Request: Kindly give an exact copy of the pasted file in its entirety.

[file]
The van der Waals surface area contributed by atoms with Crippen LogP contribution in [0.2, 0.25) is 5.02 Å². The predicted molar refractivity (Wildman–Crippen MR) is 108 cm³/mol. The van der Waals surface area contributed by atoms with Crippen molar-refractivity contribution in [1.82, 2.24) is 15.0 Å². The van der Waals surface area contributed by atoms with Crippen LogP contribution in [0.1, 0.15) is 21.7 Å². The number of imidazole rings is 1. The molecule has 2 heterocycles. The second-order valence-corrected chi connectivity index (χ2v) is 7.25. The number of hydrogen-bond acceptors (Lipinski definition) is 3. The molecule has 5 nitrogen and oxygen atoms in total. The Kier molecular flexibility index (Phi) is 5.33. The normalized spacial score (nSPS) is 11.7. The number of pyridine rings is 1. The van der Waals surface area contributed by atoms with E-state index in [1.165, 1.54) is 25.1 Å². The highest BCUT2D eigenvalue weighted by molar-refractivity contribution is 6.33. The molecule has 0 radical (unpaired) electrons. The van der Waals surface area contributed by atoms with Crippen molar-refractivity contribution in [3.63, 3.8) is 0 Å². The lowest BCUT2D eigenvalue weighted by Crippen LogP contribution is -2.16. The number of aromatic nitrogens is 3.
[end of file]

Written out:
The van der Waals surface area contributed by atoms with Crippen LogP contribution in [0.2, 0.25) is 5.02 Å². The predicted molar refractivity (Wildman–Crippen MR) is 108 cm³/mol. The van der Waals surface area contributed by atoms with Crippen molar-refractivity contribution in [1.82, 2.24) is 15.0 Å². The van der Waals surface area contributed by atoms with Crippen LogP contribution in [0.1, 0.15) is 21.7 Å². The number of imidazole rings is 1. The molecule has 2 heterocycles. The second-order valence-corrected chi connectivity index (χ2v) is 7.25. The number of hydrogen-bond acceptors (Lipinski definition) is 3. The molecule has 5 nitrogen and oxygen atoms in total. The Kier molecular flexibility index (Phi) is 5.33. The normalized spacial score (nSPS) is 11.7. The number of pyridine rings is 1. The van der Waals surface area contributed by atoms with E-state index in [1.165, 1.54) is 25.1 Å². The highest BCUT2D eigenvalue weighted by molar-refractivity contribution is 6.33. The molecule has 0 radical (unpaired) electrons. The van der Waals surface area contributed by atoms with Crippen molar-refractivity contribution in [3.63, 3.8) is 0 Å². The lowest BCUT2D eigenvalue weighted by Crippen LogP contribution is -2.16. The number of aromatic nitrogens is 3.